This vandalized sign in the garden between Gillson and Phelan is representative of many students’ disregard for USF’s non-smoking policy. Photo by Cass Krughoff/Foghorn
Smoking on campus has been restricted to two designated areas since Fall 2008, but according to students, cooperation from smokers has not been very effective. Smokers continue to smoke outside the boundary areas, including high-traffic places like the front of The Market, by residence halls, and Harney plaza. Yet the designated areas are located on main campus and Lone Mountain. One is behind War Memorial Gym and the second by the Rossi Wing. The smoke free campus policy has been an effort to eventually convert the university into a non-smoking campus.
“Smokers are still smoking everywhere. I don’t think the policy has done much to change that,” said junior Alexandra Garcia. Garcia works the front desk at Hayes-Healy and often sees smokers outside the building on her way to work and on her way out. “I can always count on seeing at least two or three people just hanging out smoking. It doesn’t bother me because I’m used to it, but I’m sure it bothers others.”
Kamal Harb, Director of Health Promotion Services, said that the policy is supposed to be a collaborative effort within the entire community. Not only should smokers be expected to use the designated areas, but students, faculty, and staff are encouraged to go up to smokers and ask them to relocate to a designated area.
“Compliance has been an issue. People know about the policy but they are not complying by the policy,” he said. “Many support the policy, but the key is enforcement and compliance.”
Complying with the policy is a challenge because of the new students entering the university who are not well aware of it, Harb said. Dependence on bystanders to enforce the policy has been highly emphasized, since public safety officers are not expected to issue tickets or some form of punishment if smokers are found outside the designated areas.
“Public safety has other issues to deal with besides chasing smokers on campus. That’s not the purpose of the policy, to treat them like outlaws,” Harb said. However, if smokers become abusive of the people asking them to relocate, public safety does have the authority to intervene or report the incident.
Harb said that the biggest holdup in the policy is that young people don’t encourage their peers to smoke in the designated smoking areas.
“I don’t want to seem whiny,” Freshman Pablo Abarca said. “It’s really inconsiderate because they’re smoking where they’re not supposed to.” Abarca said he has never asked people to relocate in the past, but if he was sitting at a bench near someone smoking, he would ask them to smoke elsewhere.
Harb said that the policy has made somewhat of a change, which is meant to change the norms of the campus. “If you pass by a designated area, you’ll find many smokers are smoking right there. Change is happening but change is slow in coming.”
Senior Anders Christiensen is a smoker on campus, and said that he has no problem going to the designated areas or going off-campus to light a cigarette. If USF became a non-smoking campus, he said, “it woundn’t bother me, I would just go smoke a block away from campus if I had to.”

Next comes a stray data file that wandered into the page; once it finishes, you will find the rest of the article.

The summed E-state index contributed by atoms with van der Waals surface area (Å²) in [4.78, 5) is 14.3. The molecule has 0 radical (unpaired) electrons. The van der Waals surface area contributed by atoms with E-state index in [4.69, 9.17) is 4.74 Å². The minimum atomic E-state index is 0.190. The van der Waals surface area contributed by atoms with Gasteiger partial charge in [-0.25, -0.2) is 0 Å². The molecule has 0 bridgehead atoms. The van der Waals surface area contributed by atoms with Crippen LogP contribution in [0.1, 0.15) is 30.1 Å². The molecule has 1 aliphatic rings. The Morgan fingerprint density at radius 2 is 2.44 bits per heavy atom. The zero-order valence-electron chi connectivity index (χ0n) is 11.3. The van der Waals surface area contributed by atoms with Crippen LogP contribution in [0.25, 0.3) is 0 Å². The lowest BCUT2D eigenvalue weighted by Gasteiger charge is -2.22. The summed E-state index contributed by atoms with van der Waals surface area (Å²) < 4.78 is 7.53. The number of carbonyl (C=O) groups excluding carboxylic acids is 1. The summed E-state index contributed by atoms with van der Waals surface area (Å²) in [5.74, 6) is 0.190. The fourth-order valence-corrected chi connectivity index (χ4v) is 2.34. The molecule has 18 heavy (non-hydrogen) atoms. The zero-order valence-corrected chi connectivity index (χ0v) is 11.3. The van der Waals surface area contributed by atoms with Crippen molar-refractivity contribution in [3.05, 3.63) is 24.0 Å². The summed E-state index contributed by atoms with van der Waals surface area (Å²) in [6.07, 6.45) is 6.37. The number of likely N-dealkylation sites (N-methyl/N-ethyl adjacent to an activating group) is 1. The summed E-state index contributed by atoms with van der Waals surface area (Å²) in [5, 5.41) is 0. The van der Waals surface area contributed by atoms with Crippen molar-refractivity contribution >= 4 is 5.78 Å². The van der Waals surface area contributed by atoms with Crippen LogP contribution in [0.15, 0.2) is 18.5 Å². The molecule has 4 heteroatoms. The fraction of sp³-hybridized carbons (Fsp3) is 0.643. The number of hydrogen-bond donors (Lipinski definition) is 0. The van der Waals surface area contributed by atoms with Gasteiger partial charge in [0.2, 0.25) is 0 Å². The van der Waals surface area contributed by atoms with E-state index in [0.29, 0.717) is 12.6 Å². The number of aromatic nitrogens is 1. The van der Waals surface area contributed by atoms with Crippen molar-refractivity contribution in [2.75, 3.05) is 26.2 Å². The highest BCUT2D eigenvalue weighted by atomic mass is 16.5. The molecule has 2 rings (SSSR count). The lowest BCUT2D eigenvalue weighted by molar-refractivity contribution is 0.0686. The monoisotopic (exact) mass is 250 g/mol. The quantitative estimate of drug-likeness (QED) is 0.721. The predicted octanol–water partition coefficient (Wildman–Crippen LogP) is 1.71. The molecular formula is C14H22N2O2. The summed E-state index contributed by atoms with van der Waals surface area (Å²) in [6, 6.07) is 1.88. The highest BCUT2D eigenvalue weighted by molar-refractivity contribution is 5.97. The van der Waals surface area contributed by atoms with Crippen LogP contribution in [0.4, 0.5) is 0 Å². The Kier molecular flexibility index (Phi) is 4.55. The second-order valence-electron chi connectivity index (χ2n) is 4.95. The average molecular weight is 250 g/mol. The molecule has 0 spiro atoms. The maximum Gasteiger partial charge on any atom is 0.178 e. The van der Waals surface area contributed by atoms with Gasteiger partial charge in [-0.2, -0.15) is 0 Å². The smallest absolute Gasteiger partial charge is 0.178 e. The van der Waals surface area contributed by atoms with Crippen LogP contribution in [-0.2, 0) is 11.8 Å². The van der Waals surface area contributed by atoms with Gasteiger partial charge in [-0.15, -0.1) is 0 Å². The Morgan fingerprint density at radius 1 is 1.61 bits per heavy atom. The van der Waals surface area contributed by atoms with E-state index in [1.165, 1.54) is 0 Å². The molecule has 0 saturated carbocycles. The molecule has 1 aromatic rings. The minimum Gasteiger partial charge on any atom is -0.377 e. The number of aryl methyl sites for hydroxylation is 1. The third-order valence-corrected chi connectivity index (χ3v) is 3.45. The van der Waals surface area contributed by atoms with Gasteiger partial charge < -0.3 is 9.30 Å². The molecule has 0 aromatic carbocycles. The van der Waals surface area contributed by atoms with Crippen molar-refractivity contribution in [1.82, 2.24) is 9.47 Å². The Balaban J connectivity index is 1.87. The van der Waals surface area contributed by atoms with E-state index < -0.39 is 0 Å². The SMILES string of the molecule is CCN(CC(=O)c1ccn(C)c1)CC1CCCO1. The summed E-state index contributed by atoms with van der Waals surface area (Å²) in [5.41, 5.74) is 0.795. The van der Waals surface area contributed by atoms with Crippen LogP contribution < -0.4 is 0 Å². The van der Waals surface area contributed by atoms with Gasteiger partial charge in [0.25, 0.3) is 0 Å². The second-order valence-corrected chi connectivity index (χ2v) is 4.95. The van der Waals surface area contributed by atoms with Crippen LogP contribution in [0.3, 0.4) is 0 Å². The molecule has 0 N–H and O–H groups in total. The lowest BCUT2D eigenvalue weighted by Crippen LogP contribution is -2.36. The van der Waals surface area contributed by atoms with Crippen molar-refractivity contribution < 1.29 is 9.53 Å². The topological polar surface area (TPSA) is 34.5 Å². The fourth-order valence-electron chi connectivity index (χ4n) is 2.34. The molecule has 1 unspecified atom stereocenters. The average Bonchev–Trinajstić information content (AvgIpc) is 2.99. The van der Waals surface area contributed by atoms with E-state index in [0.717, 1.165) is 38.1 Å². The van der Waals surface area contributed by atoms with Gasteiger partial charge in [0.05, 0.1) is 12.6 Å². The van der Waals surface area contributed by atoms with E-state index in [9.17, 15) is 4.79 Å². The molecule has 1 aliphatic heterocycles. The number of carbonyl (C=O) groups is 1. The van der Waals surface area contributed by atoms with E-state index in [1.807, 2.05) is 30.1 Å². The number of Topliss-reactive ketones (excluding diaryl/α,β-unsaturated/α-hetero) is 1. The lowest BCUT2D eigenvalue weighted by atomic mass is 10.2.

Harb said that this semester, Health Promotion Services will send the Dons Mascot to go around campus and distribute lollipops to promote the policy and non-smoking.
He said the policy is really a means to encourage people to quit smoking. Health Promotion Services offers free programs to students looking to quit. Even free smoking aides are provided.
Since the policy was implemented, three or four people have come into Harb’s office every semester interested in quitting. “It usually takes four to six weeks to decide the best way to quit smoking,” Harb said. “Many individuals think when they meet with me, they have to quit right away. But it’s a process. I believe in small steps to reach the ultimate goal. It takes practice to smoke, and its going to take practice to quit smoking.”
Harb has even gone up to smokers and provided them with information to make an appointment if they were interested. People often turn down his proposition because they don’t want to quit, he said. “Its an addictive thing, and many young people think they can quit anytime,” he said.
As a public health professional, Harb has noticed that smokers tend to be younger and younger, particularly because tobacco companies target younger people with messages that promote indepence and personal rights. Messages that question, “Aren’t you tired of people telling you not to smoke anymore?” Harb said.
For Harb, it’s unfortunate because second-hand smoke kills about 52,000 people annually, and the policy is to also protect non-smokers. He has received complaints from Parina Lab, because smoke enters the windows of the computer lab when people smoke outside of Harney. “People are inhaling smoke and it’s not fair,” he said.
At the end of the two-year period, Task Force, USF’s evaluation system, will evaluate how the policy has measured up in terms of enforcement and compliance. Data will be collected through surveys distributed to the campus community, and ASUSF Senate will also be contacted to get student feedback.
The information will be considered to decide if it is the right decision to completely make USF a smoke-free campus. The USF’s Presidential Cabinet will have the final say to change the policy or not.
“We don’t want to treat smokers as criminals,” Harb said. “We want to provide them with educational information on how to help them quit smoking.”